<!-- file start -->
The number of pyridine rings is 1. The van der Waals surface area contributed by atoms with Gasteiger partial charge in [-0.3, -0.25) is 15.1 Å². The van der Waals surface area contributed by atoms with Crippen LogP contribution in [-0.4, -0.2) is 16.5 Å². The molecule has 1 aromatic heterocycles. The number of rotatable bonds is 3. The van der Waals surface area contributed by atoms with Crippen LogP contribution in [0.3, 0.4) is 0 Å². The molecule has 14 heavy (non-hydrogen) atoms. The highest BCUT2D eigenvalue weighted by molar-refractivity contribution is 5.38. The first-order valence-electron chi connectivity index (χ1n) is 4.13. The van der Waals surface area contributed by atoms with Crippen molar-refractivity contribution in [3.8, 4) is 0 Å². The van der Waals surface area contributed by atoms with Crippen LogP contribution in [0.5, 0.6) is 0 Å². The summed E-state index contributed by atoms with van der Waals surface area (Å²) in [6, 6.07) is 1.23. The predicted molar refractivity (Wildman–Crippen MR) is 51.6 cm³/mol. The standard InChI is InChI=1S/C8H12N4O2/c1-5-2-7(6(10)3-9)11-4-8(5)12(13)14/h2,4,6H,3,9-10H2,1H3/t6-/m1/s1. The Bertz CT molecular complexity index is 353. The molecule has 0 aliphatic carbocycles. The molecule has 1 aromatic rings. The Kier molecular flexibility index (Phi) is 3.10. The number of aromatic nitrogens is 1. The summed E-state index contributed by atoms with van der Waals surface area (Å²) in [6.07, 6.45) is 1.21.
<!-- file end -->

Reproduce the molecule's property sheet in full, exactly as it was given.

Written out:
The number of pyridine rings is 1. The van der Waals surface area contributed by atoms with Gasteiger partial charge in [-0.3, -0.25) is 15.1 Å². The van der Waals surface area contributed by atoms with Crippen LogP contribution in [-0.4, -0.2) is 16.5 Å². The molecule has 1 aromatic heterocycles. The number of rotatable bonds is 3. The van der Waals surface area contributed by atoms with Crippen LogP contribution in [0.3, 0.4) is 0 Å². The molecule has 14 heavy (non-hydrogen) atoms. The highest BCUT2D eigenvalue weighted by molar-refractivity contribution is 5.38. The first-order valence-electron chi connectivity index (χ1n) is 4.13. The van der Waals surface area contributed by atoms with Crippen molar-refractivity contribution in [3.8, 4) is 0 Å². The van der Waals surface area contributed by atoms with Crippen LogP contribution in [0.5, 0.6) is 0 Å². The summed E-state index contributed by atoms with van der Waals surface area (Å²) in [6, 6.07) is 1.23. The predicted molar refractivity (Wildman–Crippen MR) is 51.6 cm³/mol. The standard InChI is InChI=1S/C8H12N4O2/c1-5-2-7(6(10)3-9)11-4-8(5)12(13)14/h2,4,6H,3,9-10H2,1H3/t6-/m1/s1. The Bertz CT molecular complexity index is 353. The molecule has 0 aliphatic carbocycles. The molecule has 1 aromatic rings. The Kier molecular flexibility index (Phi) is 3.10. The number of aromatic nitrogens is 1. The summed E-state index contributed by atoms with van der Waals surface area (Å²) in [6.07, 6.45) is 1.21.